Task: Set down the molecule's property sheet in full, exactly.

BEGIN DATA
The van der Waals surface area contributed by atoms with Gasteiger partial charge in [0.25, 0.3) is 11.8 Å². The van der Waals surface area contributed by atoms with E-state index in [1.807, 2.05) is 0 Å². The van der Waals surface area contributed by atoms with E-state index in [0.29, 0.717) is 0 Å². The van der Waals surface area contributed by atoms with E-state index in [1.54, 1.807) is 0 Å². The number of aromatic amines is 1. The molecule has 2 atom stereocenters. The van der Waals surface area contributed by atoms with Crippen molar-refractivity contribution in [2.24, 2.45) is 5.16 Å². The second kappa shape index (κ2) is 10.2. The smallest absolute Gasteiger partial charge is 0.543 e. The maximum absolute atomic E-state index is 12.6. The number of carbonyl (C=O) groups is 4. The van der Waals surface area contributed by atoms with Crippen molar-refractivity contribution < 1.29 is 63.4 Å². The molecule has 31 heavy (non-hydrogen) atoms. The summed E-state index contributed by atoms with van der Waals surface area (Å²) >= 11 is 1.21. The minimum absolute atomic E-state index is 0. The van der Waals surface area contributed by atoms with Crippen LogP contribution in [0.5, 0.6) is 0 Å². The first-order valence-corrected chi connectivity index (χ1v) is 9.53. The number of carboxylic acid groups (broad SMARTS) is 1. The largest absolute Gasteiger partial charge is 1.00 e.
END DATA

The van der Waals surface area contributed by atoms with Gasteiger partial charge in [0.25, 0.3) is 11.8 Å². The van der Waals surface area contributed by atoms with E-state index in [1.807, 2.05) is 0 Å². The van der Waals surface area contributed by atoms with E-state index in [0.29, 0.717) is 0 Å². The van der Waals surface area contributed by atoms with E-state index in [1.54, 1.807) is 0 Å². The number of aromatic amines is 1. The molecule has 2 atom stereocenters. The van der Waals surface area contributed by atoms with Crippen molar-refractivity contribution in [2.24, 2.45) is 5.16 Å². The second kappa shape index (κ2) is 10.2. The smallest absolute Gasteiger partial charge is 0.543 e. The maximum absolute atomic E-state index is 12.6. The number of carbonyl (C=O) groups is 4. The van der Waals surface area contributed by atoms with Crippen molar-refractivity contribution < 1.29 is 63.4 Å². The molecule has 31 heavy (non-hydrogen) atoms. The summed E-state index contributed by atoms with van der Waals surface area (Å²) >= 11 is 1.21. The minimum absolute atomic E-state index is 0. The van der Waals surface area contributed by atoms with Crippen LogP contribution in [0.5, 0.6) is 0 Å². The first-order valence-corrected chi connectivity index (χ1v) is 9.53. The number of carboxylic acid groups (broad SMARTS) is 1. The largest absolute Gasteiger partial charge is 1.00 e.